The University of New Hampshire Survey Center poll contains two interesting data points that, at first glance, may seem to conflict with one another.

One question shows that less than five months from Election Day, Mainers are largely undecided about the governor’s race. Only 34 percent definitely know whom they will vote for, while 18 percent are leaning toward a specific candidate. Another 48 percent are still trying to decide.

A second question asked respondents whom they would vote for if the election was held today. It shows U.S. Rep. Mike Michaud leading Gov. Paul LePage, 40 percent to 36 percent, and Eliot Cutler in third place with 15 percent. Another 7 percent said they were undecided.

Why isn’t the percentage of undecided voters higher in the second question, if 48 percent of respondents to the first question said they haven’t made up their mind?

Two reasons, according to Andrew Smith, director of the UNH Survey Center.

The question showing that 48 percent of respondents haven’t made up their minds reflects the influence of two factors. One, Smith said, is that Cutler is giving many anti-LePage voters a second option to consider in November.

The second, and equally important, is that it’s June and not that many people are as engaged in the race as they will be this fall.

“If you ask people in June if they know who they’re going to vote for, most people will say ‘no,’ ” Smith said. “Some of them may not even know who the candidates are. That question is really designed to give us a real understanding of where the electorate is. That’s really important because we tend to think that people are paying as much attention to this race as (the media) and I are because we have to. But voters have other things to worry about.”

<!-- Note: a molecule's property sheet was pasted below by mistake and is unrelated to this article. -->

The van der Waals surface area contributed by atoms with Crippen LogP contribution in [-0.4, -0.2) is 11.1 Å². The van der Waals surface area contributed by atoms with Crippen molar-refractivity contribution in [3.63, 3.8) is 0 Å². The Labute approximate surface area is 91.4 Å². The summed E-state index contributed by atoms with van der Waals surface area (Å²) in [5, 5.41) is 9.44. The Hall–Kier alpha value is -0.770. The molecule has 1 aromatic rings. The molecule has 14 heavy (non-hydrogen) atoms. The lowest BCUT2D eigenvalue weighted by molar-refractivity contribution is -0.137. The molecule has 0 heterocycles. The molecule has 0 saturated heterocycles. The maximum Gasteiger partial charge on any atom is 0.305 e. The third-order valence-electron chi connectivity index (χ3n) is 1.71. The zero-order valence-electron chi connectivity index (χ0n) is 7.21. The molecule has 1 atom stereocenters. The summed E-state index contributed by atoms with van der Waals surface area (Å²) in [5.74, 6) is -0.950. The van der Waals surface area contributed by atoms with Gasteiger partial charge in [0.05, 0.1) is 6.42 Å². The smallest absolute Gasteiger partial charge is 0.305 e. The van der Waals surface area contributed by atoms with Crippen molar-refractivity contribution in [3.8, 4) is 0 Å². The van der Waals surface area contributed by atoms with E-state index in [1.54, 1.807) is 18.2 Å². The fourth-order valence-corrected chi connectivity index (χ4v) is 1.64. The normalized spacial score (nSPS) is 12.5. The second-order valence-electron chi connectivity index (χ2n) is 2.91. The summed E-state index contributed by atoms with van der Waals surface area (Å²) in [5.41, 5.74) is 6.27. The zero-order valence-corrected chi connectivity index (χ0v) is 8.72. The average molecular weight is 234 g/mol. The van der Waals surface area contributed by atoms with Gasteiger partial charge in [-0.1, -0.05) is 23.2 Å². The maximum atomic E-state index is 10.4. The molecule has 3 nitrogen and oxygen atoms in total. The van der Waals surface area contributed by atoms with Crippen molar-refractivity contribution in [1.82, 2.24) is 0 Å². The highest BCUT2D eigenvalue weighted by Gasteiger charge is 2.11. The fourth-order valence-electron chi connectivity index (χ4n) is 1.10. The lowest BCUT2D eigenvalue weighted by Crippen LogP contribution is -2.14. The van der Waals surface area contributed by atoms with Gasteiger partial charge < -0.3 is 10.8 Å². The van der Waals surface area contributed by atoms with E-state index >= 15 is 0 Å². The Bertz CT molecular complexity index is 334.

He added, “We’re dealing with people that don’t think about this stuff that much, and frankly, don’t care that much about it.”

Smith said the “horse race” question essentially forces respondents to make a choice by adding the phrase, “if the election was being held today.”

“That doesn’t mean that they’re going to vote that way in November,” he said.

Another fact: Among likely voters who say they have definitely decided whom they will support, LePage leads Michaud, 53 percent to 43 percent. Just 4 percent of those who have definitely decided support Cutler.

– Steve Mistler